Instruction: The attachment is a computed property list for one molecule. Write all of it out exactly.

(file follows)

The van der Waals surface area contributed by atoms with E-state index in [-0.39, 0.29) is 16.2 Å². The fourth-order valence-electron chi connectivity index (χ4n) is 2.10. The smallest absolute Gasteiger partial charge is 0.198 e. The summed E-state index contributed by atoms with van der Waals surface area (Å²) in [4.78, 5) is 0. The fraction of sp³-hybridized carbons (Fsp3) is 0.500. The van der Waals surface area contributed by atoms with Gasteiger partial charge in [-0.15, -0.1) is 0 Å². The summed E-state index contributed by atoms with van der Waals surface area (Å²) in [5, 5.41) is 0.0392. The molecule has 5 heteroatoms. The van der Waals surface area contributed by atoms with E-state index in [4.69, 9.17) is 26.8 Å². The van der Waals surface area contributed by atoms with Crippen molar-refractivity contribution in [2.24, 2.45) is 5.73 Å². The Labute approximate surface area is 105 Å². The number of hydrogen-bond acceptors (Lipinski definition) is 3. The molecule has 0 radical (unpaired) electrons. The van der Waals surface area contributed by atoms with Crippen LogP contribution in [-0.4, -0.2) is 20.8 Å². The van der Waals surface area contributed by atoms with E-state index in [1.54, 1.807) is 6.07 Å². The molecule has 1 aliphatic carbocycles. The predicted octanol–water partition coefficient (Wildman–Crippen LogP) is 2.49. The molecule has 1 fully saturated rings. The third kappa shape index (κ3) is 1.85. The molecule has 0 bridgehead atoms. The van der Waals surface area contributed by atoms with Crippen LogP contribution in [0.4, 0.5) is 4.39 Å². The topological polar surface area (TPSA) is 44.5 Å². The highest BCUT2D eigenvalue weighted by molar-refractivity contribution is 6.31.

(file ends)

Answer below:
The van der Waals surface area contributed by atoms with E-state index in [-0.39, 0.29) is 16.2 Å². The fourth-order valence-electron chi connectivity index (χ4n) is 2.10. The smallest absolute Gasteiger partial charge is 0.198 e. The summed E-state index contributed by atoms with van der Waals surface area (Å²) in [4.78, 5) is 0. The fraction of sp³-hybridized carbons (Fsp3) is 0.500. The van der Waals surface area contributed by atoms with Gasteiger partial charge in [-0.15, -0.1) is 0 Å². The summed E-state index contributed by atoms with van der Waals surface area (Å²) in [5, 5.41) is 0.0392. The molecule has 5 heteroatoms. The van der Waals surface area contributed by atoms with E-state index in [4.69, 9.17) is 26.8 Å². The van der Waals surface area contributed by atoms with Crippen molar-refractivity contribution in [2.24, 2.45) is 5.73 Å². The Labute approximate surface area is 105 Å². The number of hydrogen-bond acceptors (Lipinski definition) is 3. The molecule has 0 radical (unpaired) electrons. The van der Waals surface area contributed by atoms with Crippen LogP contribution in [-0.4, -0.2) is 20.8 Å². The van der Waals surface area contributed by atoms with E-state index in [1.54, 1.807) is 6.07 Å². The molecule has 1 aliphatic carbocycles. The predicted octanol–water partition coefficient (Wildman–Crippen LogP) is 2.49. The molecule has 1 fully saturated rings. The third kappa shape index (κ3) is 1.85. The molecule has 0 bridgehead atoms. The van der Waals surface area contributed by atoms with Crippen LogP contribution in [0.4, 0.5) is 4.39 Å². The topological polar surface area (TPSA) is 44.5 Å². The highest BCUT2D eigenvalue weighted by molar-refractivity contribution is 6.31.